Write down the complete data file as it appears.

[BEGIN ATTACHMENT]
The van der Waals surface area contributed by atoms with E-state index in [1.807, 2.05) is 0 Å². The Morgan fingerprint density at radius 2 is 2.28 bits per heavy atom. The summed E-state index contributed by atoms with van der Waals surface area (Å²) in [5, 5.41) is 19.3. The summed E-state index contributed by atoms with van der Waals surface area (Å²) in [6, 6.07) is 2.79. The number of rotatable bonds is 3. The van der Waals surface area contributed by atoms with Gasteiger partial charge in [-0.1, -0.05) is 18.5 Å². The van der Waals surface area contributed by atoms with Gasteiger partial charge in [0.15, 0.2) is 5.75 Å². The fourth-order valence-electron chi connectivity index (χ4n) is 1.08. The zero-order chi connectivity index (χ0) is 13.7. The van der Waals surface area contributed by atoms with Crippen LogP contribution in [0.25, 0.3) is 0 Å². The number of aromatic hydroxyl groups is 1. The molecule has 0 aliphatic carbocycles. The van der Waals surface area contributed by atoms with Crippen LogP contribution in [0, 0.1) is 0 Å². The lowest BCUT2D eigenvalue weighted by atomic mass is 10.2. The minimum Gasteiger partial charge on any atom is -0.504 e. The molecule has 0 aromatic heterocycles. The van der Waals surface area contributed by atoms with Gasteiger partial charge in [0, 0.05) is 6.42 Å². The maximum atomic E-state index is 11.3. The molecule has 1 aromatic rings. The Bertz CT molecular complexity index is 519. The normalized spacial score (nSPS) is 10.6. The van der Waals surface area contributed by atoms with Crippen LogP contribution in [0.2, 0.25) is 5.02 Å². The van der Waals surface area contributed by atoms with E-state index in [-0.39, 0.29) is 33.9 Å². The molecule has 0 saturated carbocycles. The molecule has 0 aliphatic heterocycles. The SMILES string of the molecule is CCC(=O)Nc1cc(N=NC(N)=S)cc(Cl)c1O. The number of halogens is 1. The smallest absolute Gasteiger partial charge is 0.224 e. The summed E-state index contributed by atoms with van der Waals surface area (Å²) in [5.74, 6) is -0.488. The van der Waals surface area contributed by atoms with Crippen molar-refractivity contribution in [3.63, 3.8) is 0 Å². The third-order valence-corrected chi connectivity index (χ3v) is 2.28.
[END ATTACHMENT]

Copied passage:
The van der Waals surface area contributed by atoms with E-state index in [1.807, 2.05) is 0 Å². The Morgan fingerprint density at radius 2 is 2.28 bits per heavy atom. The summed E-state index contributed by atoms with van der Waals surface area (Å²) in [5, 5.41) is 19.3. The summed E-state index contributed by atoms with van der Waals surface area (Å²) in [6, 6.07) is 2.79. The number of rotatable bonds is 3. The van der Waals surface area contributed by atoms with Gasteiger partial charge in [-0.1, -0.05) is 18.5 Å². The van der Waals surface area contributed by atoms with Gasteiger partial charge in [0.15, 0.2) is 5.75 Å². The fourth-order valence-electron chi connectivity index (χ4n) is 1.08. The zero-order chi connectivity index (χ0) is 13.7. The van der Waals surface area contributed by atoms with Crippen LogP contribution in [0.25, 0.3) is 0 Å². The number of aromatic hydroxyl groups is 1. The molecule has 0 aliphatic carbocycles. The van der Waals surface area contributed by atoms with Crippen LogP contribution in [0, 0.1) is 0 Å². The lowest BCUT2D eigenvalue weighted by atomic mass is 10.2. The minimum Gasteiger partial charge on any atom is -0.504 e. The molecule has 0 aromatic heterocycles. The van der Waals surface area contributed by atoms with Gasteiger partial charge in [0, 0.05) is 6.42 Å². The maximum atomic E-state index is 11.3. The molecule has 1 aromatic rings. The Bertz CT molecular complexity index is 519. The normalized spacial score (nSPS) is 10.6. The van der Waals surface area contributed by atoms with Crippen LogP contribution in [0.2, 0.25) is 5.02 Å². The van der Waals surface area contributed by atoms with E-state index in [-0.39, 0.29) is 33.9 Å². The molecule has 0 saturated carbocycles. The molecule has 0 aliphatic heterocycles. The SMILES string of the molecule is CCC(=O)Nc1cc(N=NC(N)=S)cc(Cl)c1O. The number of halogens is 1. The smallest absolute Gasteiger partial charge is 0.224 e. The summed E-state index contributed by atoms with van der Waals surface area (Å²) in [5.74, 6) is -0.488. The van der Waals surface area contributed by atoms with Crippen molar-refractivity contribution in [3.63, 3.8) is 0 Å². The third-order valence-corrected chi connectivity index (χ3v) is 2.28.